Helping Students Be Heard With

Washburn High School Band and Orchestra Director Tim Martin received $600 for his classroom through  We created our Spotlight Funds to support subjects in high-need and areas of particular passion, such as Martin’s commitment to offering music education in schools.

“Music is important, especially at the high school level, because it allows students to have a community within the school,” said Martin. “There’s a connection you make when creating music with others. There are people you become friends with for life in the music classroom.”

Supporting Students Without a Budget

_MG_0426Martin describes his classroom as “controlled chaos.” There are so many moving parts to his ensemble, both literally and figuratively, that Martin is always in need of music supplies to keep his students learning and excelling.

Martin’s classroom doesn’t receive a budget from his school so he spends $300 to $700 of his own money and donations each year purchasing instruments, reeds, music, books, and valve oil essential for teaching music. As long as his students need these tools, Martin says he will continue to provide for them.

“If I was unable to supply my students with the materials they need to function in the classroom, there wouldn’t be a band class,” said Martin. “These kids are worth it for me to spend $300 to $700 of my own money and donations each year.”

Receiving a Helping Hand


Martin spent his recent $600 donation on reeds, fingerboard tape, an electric pencil sharpener, dry-erase markers, and 12 music stands.

His classroom is in desperate need of music stands because many of his current stands are nearly 90 years old. These old stands require tools to adjust, taking time out of every lesson to set them up. They’re also unsteady, making it difficult for students to read sheet music if the stand sways mid-performance.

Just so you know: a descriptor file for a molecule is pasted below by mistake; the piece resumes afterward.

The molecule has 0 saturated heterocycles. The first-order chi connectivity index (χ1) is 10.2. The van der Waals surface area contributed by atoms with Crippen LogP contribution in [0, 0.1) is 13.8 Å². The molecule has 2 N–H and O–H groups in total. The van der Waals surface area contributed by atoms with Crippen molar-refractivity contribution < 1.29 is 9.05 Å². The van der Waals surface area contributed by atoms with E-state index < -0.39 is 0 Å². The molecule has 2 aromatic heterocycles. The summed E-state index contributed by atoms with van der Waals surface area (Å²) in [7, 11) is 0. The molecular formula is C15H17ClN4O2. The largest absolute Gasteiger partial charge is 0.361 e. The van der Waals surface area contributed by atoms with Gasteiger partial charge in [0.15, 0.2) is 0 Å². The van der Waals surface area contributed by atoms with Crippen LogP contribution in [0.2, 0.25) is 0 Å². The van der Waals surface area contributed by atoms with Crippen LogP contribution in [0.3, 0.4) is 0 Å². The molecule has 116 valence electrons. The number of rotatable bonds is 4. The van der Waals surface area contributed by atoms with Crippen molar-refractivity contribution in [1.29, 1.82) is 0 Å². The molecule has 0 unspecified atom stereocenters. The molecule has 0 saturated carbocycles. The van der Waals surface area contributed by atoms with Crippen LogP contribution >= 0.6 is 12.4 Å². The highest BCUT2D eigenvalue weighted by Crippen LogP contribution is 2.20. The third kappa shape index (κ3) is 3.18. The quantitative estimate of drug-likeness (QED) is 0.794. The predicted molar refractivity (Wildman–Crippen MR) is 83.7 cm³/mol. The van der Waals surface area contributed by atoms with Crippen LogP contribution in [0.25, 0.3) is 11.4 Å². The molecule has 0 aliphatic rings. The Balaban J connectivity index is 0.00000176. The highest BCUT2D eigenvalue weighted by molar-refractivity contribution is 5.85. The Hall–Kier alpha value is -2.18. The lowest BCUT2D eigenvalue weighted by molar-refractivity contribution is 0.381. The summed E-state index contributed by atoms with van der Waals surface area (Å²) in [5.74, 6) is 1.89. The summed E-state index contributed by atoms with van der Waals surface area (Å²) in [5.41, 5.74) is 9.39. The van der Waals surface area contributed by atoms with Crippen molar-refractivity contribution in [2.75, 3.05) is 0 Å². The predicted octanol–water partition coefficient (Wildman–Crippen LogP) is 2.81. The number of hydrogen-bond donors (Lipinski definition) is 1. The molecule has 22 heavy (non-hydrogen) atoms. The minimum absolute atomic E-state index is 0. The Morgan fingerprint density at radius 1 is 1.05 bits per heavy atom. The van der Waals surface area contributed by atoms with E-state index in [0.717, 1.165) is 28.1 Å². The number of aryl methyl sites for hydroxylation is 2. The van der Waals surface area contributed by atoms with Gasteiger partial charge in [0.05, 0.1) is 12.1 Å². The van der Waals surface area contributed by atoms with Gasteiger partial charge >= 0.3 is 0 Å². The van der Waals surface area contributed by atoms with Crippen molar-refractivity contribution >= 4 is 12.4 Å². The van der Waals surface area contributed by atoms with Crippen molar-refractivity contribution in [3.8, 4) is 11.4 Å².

“The Music Fund impacted my classroom by allowing us to purchase new equipment,” said Martin. “They’re now able to just get their instruments, go to their seats and set up right away.”

Giving a Voice to Those Without

According to a study by the Quaglia Institute for school voice & aspirations, only 40 percent of_MG_0438 students felt like a valued member of their school community. Additionally, only 43 percent of students agree with the statement “adults at this school listen to students’ suggestions.” Classroom community building is important to Martin and he wants his students to know they have a voice that’s heard.

“I want my students to feel like they can have their own voice as far as speaking, but also their own instrumental voice that they feel comfortable playing in front of an audience,” said Martin. allows more students to be heard, so join us in raising a hand for music classrooms. Every child deserves a voice, and you can help them discover theirs by supporting music education.

Give more students a voice by donating to a classroom in need here.